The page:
Tag Archives: CFIUS

Security News for the Week Ending April 3, 2020

DoD Concerned Covid Will Cause US IP Loss

In an interesting analysis, Ellen Lord, DoD’s top acquisition official, is concerned that foreign interests (including unfriendly foreign interests) will buy or invest in small U.S. defense subs and steal our tech.  In theory CFIUS and FRRMA should make that harder as the government has the right to nix buyouts if they think they will hurt us, but first they have to know about it.  With Covid potentially impacting the stability of these small companies, the government has its work cut out for it.  Source: Defense Systems

Violating a Web Site’s Terms of Service: Hacking or Not?

The Computer Fraud and Abuse Act (CFAA) was written long before the Internet, but leave it to aggressive prosecutors and companies to use it in a way that was never intended.  But the various federal courts can’t seem to figure out how to interpret it.  The DC federal court has just ruled that using a web site with a legally obtained user account in a way that may violate the web site owner’s terms of service is not hacking and cannot be prosecuted under the CFAA.  Since about half of the federal courts have ruled in each direction on this issue, it is likely to make it up to the Supremes.  This is important both for web site operators and security researchers. Source: Ars Technica

Zoom Does Not Support End to End Encryption, Despite Claims that it Does

In some of Zoom’s documentation, as well as in the client, Zoom says that it supports end to end encryption, but in fact, it does not, at least when video is involved.  I am sure now that it has come out that they lied on their web site, they will likely get sued.  If you think about it, given that they have the ability to record your call, there is no way that it can be end to end encrypted.  The video is encrypted between their data center and you, which is probably good enough for 99% of the planet.  This also means that the fuzz can listen into your call.  Moral of the story, if you are doing something illegal. Or classified.  Don’t discuss it on a public video conference (or audio) service.  There are ways to really do end to end encryption and I have set them up before, but they are neither cheap nor simple.  Source: The Intercept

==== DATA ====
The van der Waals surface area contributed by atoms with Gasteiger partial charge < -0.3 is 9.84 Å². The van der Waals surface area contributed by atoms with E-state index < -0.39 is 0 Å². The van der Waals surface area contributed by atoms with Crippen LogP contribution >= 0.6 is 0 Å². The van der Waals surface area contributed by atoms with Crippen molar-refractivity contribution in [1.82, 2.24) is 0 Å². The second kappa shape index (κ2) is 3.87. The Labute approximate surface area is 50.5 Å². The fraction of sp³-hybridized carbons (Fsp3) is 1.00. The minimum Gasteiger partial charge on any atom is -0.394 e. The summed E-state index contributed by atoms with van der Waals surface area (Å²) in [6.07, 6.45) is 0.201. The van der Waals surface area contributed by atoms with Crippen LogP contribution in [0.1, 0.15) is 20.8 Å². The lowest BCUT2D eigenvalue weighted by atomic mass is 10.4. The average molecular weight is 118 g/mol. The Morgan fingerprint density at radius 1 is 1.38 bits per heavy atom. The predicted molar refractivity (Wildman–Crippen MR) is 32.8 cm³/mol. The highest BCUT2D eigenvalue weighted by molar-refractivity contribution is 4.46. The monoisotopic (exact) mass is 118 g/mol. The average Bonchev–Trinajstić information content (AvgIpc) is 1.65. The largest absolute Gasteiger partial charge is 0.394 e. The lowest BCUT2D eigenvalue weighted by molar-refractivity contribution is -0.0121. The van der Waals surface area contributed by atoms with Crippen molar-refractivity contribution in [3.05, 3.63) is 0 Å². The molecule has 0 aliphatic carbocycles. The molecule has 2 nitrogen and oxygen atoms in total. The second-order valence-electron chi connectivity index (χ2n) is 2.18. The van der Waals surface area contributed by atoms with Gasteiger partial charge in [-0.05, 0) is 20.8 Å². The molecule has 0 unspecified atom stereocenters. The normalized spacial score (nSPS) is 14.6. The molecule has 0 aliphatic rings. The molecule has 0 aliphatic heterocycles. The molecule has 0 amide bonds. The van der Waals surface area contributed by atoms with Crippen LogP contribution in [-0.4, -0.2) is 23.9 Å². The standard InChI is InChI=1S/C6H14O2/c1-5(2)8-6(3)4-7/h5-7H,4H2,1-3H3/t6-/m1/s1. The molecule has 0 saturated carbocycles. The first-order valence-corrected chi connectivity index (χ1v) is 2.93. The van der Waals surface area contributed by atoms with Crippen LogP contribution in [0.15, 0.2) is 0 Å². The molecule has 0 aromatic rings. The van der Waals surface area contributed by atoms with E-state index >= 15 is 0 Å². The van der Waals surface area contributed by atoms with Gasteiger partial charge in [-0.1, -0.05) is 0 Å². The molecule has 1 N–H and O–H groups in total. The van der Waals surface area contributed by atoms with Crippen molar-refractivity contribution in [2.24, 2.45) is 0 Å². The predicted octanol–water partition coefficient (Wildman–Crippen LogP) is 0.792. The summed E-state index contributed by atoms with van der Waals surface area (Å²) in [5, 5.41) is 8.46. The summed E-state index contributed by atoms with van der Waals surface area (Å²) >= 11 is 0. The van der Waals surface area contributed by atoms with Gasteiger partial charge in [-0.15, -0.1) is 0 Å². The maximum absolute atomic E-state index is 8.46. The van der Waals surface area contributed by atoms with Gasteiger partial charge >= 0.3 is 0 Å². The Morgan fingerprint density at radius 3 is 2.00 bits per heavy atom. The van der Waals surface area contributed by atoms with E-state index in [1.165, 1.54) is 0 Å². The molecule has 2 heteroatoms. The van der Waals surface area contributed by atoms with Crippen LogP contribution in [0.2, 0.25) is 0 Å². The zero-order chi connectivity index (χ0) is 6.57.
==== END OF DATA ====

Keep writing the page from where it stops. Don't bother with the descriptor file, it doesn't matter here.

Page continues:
DoJ Inspector General Says FISA Court Requests Are Suspect

The Department of Justice’s Inspector General says that the FBI has not followed the rules when applying for secret FISA warrants over the last five years.  Given that the whole process is secret, it is not surprising that it is flawed.  Any time the government operates outside the light of day, the opportunity for abuse is there and now, the DoJ IG is questioning 700 warrant requests made over the last 5 years.  The court is basically a rubber stamp since there is no “other side” to any request.  This came to light when Carter Page, a Trump campaign advisor, was the subject of a FISA court wiretap.  This is also at the core of the fight between the House and Senate over the renewal of certain parts of FISA that expired last month.  Source: The Register

California AG Revises CCPA Regulations Again

As the deadline set by the legislature for the enforcement of CCPA lurches closer (July 1), the AG has revised the proposed regulations again.  Among the changes are a re-expansion of the definition of personal information, privacy notice guidance, instructions on responding to data subject requests, clarification/restriction of service provider use of information and a minor clarification of the definition of financial incentives.   See the assessment from law firm ReedSmith here and a copy of the again revised regs here.

Trump Considers Executive Order Declaring National Security Emergency

President Trump is considering signing an executive order asserting a national security emergency using the International Emergency Economic Powers Act (IEEPA).

While every president since Jimmy Carter has used the IEEPA to impose sanctions on governments that we don’t like, no president has ever used it to tell private companies who they should buy parts from and who they should do business with.